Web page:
God chose Abraham and made a covenant with Him (a series of 3 promises you can read in Genesis 21). Abraham believed God, and it was credited to him as righteousness.

Isaac was the son of the promise. He was obedient and faithful to his father and God by willingly laying on the altar at Moriah (Abraham was a really old dude at this point, and it's pretty unreasonable to assume that Isaac was powerless to at least escape this sacrifice, if not overpower Abraham).

Jacob was the son of the promise. His act of faith was recorded with his actions on his deathbed, that he blessed Joseph's sons with the promise of God.

Joseph was the son of the promise. His faithful acts delivered Israel in a time of famine, and lead to Moses leading the people out of Egypt so that God would display His power to His people.

This list goes on. It isn't that each of these men was sinless and trusted Christ, it's that each one was sinful and trusted God in His word that He would bless them (and no small part of that blessing is that they have been included in the bloodline of the Messiah).

Over time, we begin to understand more of the promise. The author wrote concerning this in 2 Samuel 7:12-17. This is a continued promise that God will establish David's kingdom forever and will claim father-hood over this line of people. Isaiah later writes concerning that God's people would "know His name" and God would grant salvation to all ends of the Earth through the Messiah.

Today, it has been revealed that Christ was the fulfillment of the promise to Abraham and that being a "son of the promise" was not fleshly, but spiritual, trusting God. Because it has been revealed that Christ was the fulfillment of the promise, by placing faith in Christ, you trust that God has taken care of your sins on His own account and you are adopted as a son of God and are covered by the promise that God made to Abraham. You are saved the same way that Abraham was saved: by believing God (and, as James 2 would add, demonstrating that belief in your actions).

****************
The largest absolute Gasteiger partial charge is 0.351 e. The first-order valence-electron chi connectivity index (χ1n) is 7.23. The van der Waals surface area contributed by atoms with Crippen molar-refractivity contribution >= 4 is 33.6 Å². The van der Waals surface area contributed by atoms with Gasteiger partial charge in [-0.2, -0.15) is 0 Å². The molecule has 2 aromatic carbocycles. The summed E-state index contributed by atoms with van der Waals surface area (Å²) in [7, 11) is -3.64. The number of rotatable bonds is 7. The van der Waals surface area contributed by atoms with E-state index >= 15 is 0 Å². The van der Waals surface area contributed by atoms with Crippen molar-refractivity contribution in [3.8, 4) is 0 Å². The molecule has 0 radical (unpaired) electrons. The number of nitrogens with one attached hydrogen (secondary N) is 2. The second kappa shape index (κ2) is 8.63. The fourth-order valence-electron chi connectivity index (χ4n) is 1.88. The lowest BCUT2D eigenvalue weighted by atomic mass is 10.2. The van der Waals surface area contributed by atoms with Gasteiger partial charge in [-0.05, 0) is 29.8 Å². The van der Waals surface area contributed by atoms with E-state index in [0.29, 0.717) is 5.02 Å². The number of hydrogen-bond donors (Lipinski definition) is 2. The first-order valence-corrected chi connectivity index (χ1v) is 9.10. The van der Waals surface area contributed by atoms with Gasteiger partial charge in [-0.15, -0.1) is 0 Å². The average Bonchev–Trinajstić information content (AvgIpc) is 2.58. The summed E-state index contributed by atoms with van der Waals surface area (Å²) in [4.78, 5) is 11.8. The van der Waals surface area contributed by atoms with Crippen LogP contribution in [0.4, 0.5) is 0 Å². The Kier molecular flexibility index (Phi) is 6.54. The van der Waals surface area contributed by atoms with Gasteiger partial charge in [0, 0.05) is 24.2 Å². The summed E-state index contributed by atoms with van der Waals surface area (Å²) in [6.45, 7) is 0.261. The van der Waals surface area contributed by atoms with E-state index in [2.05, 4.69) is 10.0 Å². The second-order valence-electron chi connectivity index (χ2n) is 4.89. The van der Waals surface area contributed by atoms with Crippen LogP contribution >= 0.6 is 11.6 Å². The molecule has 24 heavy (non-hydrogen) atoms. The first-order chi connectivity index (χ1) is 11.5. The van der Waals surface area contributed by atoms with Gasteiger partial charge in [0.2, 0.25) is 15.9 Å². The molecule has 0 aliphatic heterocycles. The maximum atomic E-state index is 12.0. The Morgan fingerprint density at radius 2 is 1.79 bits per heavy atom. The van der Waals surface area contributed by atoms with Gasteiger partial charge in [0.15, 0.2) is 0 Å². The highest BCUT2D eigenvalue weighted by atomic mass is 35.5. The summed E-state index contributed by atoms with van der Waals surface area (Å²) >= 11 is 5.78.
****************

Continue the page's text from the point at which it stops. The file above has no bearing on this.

• @Flimzy I appreciate the help (I mean that honestly), but could you try to limit your edits to things of substance rather that minor one-off character differences? Jun 6 '12 at 18:44
  • 2
    When things of substance need editing, I am happy to edit them. When it's only minor things that need editing, consider that a compliment. SE is wiki-esque for a reason.
    – Flimzy
    Jun 6 '12 at 18:47
  • 2
    @San Jacinto: If you ask nicely, the moderators can clear CW. (See: hermeneutics.stackexchange.com/a/1866/68) Jun 6 '12 at 19:04
  • 2
    @brilliant Not sure what you want me to say. I can't speak where the Bible is silent and tell you that Joseph was saved when he was 13 years old and believed God. I'm also unsure what else you want me to tell you. You can disagree, and that's fine enough, but it's obvious that from a Reformed perspective, Abraham's belief was salvific and demons and pagan belief is not. Your 3rd point takes the "personal revelation" thing a bit too far, perhaps I can cite something later. What you don't understand is the ordering. In Reformed theology (again, feel free to disagree), the people believe because Jun 6 '12 at 21:03
  • 1
    let us continue this discussion in chat
    – brilliant
    Jun 6 '12 at 21:14

Not the answer you're looking for? Browse other questions tagged .